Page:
There are many benefits that a career in nursing can offer. First, let’s talk about an internal benefit. The qualities of a nurse include compassion, integrity, strong communication skills, attention to detail, empathetic, critical thinker, leader, advocate, flexible, respectable, etc. The list can go one forever but these are some qualities a nurse must possess to be successful in this field.
If you have any combination of these qualities, the internal benefit is a sense of purpose. If you are at the bedside, you will be helping people during a vulnerable time in their life and saving lives. If you are behind the scenes and not at the bedside, you will be a vital component in keeping the nursing field and healthcare running smoothly. Without our clinical and non-clinical nurses, this field would be a non-functioning mess. We need leaders in all parts of the nursing workforce to function as a whole.
Having a flexible schedule is a benefit many people would enjoy. Most nurses work 12-hour shifts for 3 days during the week, but there are also 10-hour shifts and 8-hour shifts. It just depends on where you work. Many nurses also have the benefit of making their own schedule working the days that work best for themselves or their families. This is always a plus in my book.
Nursing jobs are everywhere! Knowing you have a portable career gives room for travel opportunities. Whether you are a travel nurse or just happen to be moving to a new place, there’s comfort in knowing there will always be a demand for nurses no matter where you go.
Last but not least, a point that everyone wants to know when career planning or job searching. How much will I make?
According to the U.S. Bureau of Labor Statistics, Registered Nurses in 2020 made a median pay of $75,330 per year. Nurses can make between $53,410 to $116,230 per year.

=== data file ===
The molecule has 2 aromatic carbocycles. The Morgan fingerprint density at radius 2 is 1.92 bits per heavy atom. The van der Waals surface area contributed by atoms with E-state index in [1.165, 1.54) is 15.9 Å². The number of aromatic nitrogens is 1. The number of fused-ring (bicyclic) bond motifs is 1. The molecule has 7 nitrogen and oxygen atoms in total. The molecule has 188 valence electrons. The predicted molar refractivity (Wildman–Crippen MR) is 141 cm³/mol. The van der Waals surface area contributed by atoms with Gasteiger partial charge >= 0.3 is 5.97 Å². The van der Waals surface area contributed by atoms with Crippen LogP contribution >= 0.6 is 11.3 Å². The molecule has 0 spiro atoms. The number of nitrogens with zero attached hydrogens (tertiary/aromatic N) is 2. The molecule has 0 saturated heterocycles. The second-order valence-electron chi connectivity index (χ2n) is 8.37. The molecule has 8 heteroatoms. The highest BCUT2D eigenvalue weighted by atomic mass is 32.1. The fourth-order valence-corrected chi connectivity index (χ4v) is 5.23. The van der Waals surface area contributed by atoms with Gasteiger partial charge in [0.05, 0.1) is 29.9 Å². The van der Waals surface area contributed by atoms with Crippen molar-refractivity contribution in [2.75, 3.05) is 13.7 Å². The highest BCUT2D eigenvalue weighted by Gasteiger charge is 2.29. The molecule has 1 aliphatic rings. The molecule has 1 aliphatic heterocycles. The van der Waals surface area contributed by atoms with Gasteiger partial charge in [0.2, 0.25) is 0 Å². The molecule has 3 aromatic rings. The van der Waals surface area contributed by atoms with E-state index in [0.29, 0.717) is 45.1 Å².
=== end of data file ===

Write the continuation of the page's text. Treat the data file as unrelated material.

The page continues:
The potential to make a good living, is immense. Keep in mind that the region where you live, years of experience, and type of nursing specialty you are in are just a few of many factors that determine what a nurses pay will look like.
Because a majority of nurses work three 12-hour shifts during the week, we have 4 other days during the week to either work overtime and make more money or just relax. Some may work one extra shift every week. From personal experience, working 2 extra 12-hour shifts a month can equate to an extra $1000-$1800 per month. When you add shift differential (night shift, day shift, weekend, holiday), overtime, and bonus-shift pay (if your hospital offers it) to your base pay, that’s a lot per hour. Another way to bring in more income is working PRN, which is "as needed," in another hospital or location. As a side job, you can work extra whenever you want while keeping your main RN job.
The options are endless, and there are many opportunities within reach.
It’s up to you to take the first step. Join the nursing field! We'd love to have you!
See my next blog on "Effective Study Tips for Nursing School"
Bureau of Labor Statistics, U.S. Department of Labor, Occupational Outlook Handbook, Registered Nurses, at https://www.bls.gov/ooh/healthcare/registered-nurses.htm (visited August 23, 2021).
U.S. Health and Human Services, Health Resources and Services Administration, National Center for Health Workforce Analysis, “Brief Summary of Results from the 2018 National Sample Survey of Registered Nurses,” 2019: https://data.hrsa.gov/DataDownload/NSSRN/GeneralPUF18/nssrn-summary-report.pdf